Usually, this would’ve led to a pretty nice upbringing but unfortunately for Cleyson, his father’s mill turned out to be his worst nightmare as he lost his arm to a mill accident when he was just 10 years old. Cleyson didn’t let this accident wear him down though. He would go on to be a teacher and a manager at a creamery before opening a local electric company that generated electricity using the Smoky Hill River. 

It was around this time that telephones first started to make their appearance across the nation, and when it came to telephones, there was only one option: the Bell telephone company or AT&T. The local people of Abeline weren’t exactly a fan of this as they much preferred supporting a local businessman as opposed to the national giant. 

So, at their request, Cleyson established the Brown Telephone Company in 1899, and this brings us to the first key strategy of Sprint, customer loyalty and connection. The reason that the Brown Telephone Company was successful was not because they had insane resources or some sort of groundbreaking technology. 

No, the reason that the Brown Telephone Company was successful was because they had a personal connection with their customers, and their customers were rooting for their victory. It was this same strategy that T Mobile capitalized on over 100 years later with their whole “uncarrier” movement. 

Customers were rooting for T Mobile to redefine the carrier landscape and clean the space. The same, however, cannot be said about the modern Sprint. Most customers didn’t have a particularly positive or negative view of Sprint but they were only using Sprint for one main reason: because it made financial sense. Sprint gave them a good deal or a strong discount which got them in the door. When that initial promo ended though, people would simply leave.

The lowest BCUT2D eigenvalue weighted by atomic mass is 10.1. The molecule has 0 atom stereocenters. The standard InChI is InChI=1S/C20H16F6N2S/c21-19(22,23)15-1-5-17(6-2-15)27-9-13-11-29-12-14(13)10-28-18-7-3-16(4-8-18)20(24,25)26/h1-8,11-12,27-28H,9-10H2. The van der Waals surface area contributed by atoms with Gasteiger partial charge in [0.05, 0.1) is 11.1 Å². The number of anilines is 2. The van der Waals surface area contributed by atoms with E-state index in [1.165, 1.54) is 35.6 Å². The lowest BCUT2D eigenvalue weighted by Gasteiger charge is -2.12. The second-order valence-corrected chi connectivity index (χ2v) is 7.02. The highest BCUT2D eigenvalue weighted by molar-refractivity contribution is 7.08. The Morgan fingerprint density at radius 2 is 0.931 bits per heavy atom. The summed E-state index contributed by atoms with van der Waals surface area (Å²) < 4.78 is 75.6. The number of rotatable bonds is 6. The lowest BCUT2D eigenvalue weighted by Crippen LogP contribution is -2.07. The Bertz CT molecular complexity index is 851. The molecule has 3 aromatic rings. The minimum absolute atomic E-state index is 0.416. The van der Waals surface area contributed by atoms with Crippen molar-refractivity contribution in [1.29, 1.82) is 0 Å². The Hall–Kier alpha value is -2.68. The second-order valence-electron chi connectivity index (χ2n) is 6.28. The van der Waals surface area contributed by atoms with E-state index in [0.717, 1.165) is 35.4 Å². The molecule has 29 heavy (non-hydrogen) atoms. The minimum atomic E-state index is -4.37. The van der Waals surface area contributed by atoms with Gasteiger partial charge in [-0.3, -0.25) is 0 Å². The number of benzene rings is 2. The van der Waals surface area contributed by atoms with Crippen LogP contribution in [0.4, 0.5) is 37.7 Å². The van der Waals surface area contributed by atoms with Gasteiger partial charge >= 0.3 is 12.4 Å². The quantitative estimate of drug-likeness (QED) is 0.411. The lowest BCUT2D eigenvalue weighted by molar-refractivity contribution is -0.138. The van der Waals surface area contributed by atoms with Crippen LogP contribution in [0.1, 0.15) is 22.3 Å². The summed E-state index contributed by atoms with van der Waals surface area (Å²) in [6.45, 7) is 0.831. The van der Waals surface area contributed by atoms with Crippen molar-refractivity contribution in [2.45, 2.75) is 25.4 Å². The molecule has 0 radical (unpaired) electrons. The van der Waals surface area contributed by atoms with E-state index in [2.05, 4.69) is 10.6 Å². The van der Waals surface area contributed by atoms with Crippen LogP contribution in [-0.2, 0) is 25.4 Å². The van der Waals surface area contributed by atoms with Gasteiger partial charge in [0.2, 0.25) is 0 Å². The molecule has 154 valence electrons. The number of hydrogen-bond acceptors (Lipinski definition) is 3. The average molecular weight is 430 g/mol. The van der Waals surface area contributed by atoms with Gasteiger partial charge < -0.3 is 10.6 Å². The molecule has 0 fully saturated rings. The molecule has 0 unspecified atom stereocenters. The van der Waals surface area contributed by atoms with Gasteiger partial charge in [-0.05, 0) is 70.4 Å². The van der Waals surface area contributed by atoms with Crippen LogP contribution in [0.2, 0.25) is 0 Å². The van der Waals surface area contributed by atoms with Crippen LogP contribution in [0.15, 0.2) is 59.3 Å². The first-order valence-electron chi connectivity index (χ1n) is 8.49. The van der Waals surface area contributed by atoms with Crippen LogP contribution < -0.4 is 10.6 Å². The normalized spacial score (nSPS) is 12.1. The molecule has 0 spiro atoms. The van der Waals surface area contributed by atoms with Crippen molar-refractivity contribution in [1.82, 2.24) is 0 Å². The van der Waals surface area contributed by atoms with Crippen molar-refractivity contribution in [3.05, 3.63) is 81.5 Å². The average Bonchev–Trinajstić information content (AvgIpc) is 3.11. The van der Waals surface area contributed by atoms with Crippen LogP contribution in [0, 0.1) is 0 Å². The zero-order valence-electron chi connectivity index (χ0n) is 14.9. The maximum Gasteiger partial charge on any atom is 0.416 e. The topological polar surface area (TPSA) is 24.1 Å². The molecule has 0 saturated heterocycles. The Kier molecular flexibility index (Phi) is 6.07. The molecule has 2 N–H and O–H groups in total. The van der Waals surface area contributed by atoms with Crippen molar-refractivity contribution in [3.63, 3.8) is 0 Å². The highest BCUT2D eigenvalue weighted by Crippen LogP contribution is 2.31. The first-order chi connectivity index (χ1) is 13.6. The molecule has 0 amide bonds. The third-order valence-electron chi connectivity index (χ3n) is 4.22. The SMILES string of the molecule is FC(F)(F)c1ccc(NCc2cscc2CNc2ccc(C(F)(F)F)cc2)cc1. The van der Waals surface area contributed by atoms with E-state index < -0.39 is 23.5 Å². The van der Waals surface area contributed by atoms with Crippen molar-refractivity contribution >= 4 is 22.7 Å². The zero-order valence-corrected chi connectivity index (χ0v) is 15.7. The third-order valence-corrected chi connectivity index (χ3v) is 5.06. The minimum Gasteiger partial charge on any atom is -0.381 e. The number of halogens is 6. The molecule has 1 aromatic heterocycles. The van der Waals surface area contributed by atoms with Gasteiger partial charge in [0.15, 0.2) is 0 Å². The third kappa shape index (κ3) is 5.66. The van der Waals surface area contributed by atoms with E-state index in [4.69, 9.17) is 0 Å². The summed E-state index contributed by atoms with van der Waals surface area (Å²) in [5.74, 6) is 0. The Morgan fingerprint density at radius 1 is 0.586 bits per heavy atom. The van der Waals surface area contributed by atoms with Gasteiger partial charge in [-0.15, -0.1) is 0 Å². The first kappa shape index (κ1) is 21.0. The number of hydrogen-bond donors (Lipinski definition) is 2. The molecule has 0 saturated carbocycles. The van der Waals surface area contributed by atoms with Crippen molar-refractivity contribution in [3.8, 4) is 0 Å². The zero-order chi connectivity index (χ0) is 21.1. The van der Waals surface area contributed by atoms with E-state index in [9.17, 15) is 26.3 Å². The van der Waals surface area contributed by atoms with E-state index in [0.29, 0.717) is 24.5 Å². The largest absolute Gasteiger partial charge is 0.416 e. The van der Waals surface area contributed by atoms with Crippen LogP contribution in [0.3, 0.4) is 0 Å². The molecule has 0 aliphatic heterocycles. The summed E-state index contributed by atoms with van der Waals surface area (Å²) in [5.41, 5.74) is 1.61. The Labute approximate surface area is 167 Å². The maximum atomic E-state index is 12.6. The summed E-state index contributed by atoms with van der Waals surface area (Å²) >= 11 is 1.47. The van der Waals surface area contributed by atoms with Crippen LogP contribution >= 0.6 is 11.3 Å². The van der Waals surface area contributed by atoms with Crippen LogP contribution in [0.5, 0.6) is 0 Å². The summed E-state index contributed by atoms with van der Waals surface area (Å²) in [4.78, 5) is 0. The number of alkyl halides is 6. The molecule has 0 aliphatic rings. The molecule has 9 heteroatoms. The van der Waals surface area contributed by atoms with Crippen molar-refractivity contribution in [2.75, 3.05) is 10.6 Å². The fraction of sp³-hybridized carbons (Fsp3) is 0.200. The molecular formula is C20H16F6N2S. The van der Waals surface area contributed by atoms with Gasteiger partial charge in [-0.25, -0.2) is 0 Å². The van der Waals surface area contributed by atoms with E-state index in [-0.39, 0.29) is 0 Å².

In other words, Sprint had very little customer loyalty and this really hurt them. All of the new customers that they were getting were money losers, and right when they tried to convert them into profitable customers, they would just leave. Aka, each new customer was a net negative for the company. 

The best way to overcome this pitfall is to give customers a reason to stick around that’s not just purely financial or logical similar to what T Mobile or the Brown Telephone Company did. Without this X factor though, Sprint simply became the place where savvy customers farmed deals which eventually made the company unviable. 

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Fortunately, things were looking much better for Cleyson Brown back in the day. Cleyson never had aspirations of growing some sort of national giant. In fact, he much preferred to run a variety of different local businesses. After founding the Brown Telephone Company, Cleyson opened up shoe stores, grocery stores, a gravel and sand company, hotels, a news service, a broadcast station, insurance companies, and oil companies. 

As you can see, Cleyson was much more of a multi-faceted businessman as opposed to being a magnate in any one sector. But, this didn’t mean that he squandered growth opportunities that did come his way. In fact, he was very much known for his consolidation and expansion skills.